On a high-level temperature and randomness affect the output of a generative language model:

  1. Lower temperature: Produces more focused, conservative, and consistent responses.

  2. Moderate temperature: Strikes a balance between creativity and consistency. This setting can be useful for general content generation, where a blend of accuracy and inventiveness is desired.

  3. Higher temperature: Generates more creative, diverse, and unexpected outputs.

What I'm not sure of is where exactly randomness (controlled by the temperature) comes into play. I believe to have understood that it's only after a transformer has done its deterministic work, suggesting some probable next words.

Can you confirm that the transformer works strictly deterministically and there is no randomness inside or between the attention layers?

  • $\begingroup$ Please, next time, put your specific question in the title to avoid ambiguities about what your actual question is. While reading your post, I thought you were asking about the temperature but then, if we continue to read, it turns out that your question is about the attention layers or the layers inside the transformer and in reality has nothing to do with ChatGPT specifically because you're asking about the transformer in general. Again, this is why we need to see your specific question in the title. Also create a post with 1 specific question in mind, not multiple or discussion. $\endgroup$
    – nbro
    Jun 9, 2023 at 9:07
  • $\begingroup$ Btw, if you want to understand how the temperature works, see this question. Also, please, next time, before asking a question, check our existing questions. It's often the case that some of our questions can be answered already with a simple search. Thanks for your cooperation. $\endgroup$
    – nbro
    Jun 9, 2023 at 9:09

3 Answers 3


Can you confirm that the transformer works strictly deterministically and there is no randomness inside or between the attention layers?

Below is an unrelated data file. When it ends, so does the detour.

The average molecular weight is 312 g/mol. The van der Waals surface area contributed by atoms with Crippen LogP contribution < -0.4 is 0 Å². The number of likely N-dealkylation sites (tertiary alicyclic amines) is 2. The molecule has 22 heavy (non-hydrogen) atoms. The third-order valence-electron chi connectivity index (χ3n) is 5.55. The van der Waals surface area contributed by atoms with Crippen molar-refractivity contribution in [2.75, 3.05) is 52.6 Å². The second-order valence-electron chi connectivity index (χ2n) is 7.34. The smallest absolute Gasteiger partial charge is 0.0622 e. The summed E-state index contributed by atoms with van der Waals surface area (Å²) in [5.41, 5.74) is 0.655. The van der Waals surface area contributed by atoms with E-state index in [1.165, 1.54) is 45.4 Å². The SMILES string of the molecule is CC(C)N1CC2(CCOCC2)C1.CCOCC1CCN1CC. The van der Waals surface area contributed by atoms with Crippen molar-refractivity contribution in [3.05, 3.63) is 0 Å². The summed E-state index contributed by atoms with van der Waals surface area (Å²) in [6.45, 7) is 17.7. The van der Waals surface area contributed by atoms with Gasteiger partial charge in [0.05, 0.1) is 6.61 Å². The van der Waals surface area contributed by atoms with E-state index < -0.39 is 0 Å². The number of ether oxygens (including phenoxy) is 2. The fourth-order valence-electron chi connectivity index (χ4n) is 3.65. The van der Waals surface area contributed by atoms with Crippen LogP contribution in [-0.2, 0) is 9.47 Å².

Of course, there is no injected randomness in a regular Transformer model: you have just and encoder-decoder architecture, with positional encoding, multiple multi-head attention blocks and layer normalization.

The randomness you describe is typical of GPT model family which are generative, being trained to predict the next word token. Basically, you have a distribution over next tokens and you can control the amount of randomness in the sampling by dividing the logits by a temperature $\tau$: in the limit if $\tau\to\infty$ the predicted distribution becames uniform, otherwise if $\tau\to 0$ it exactly resembles a one-hot encoding (so a $1$ in a given place, and all zeros elsewhere.)

I'm not sure of is where exactly randomness comes into play.

For example, at the end of the Transformer you have a dense layer which outputs $K$ logits: unnormalized probabilities over $K$ tokens. You can define a Categorical distribution from the logits $\alpha$ (well, you can also define it from normalized probabilities by applying a softmax on top) from which you can sample the "index" of the next token. To control the sampling you introduce the $\tau$ as follows $\text{Categorical}(\alpha / \tau)$. To generate new text you sample from that: say you start from a context $C$, you forward the model to get the logits $\alpha$ and sample a new token $t$, then update the context $C=C\cup \{t\}$ (so that the model also considers the novel predicted word), and repeat the process again.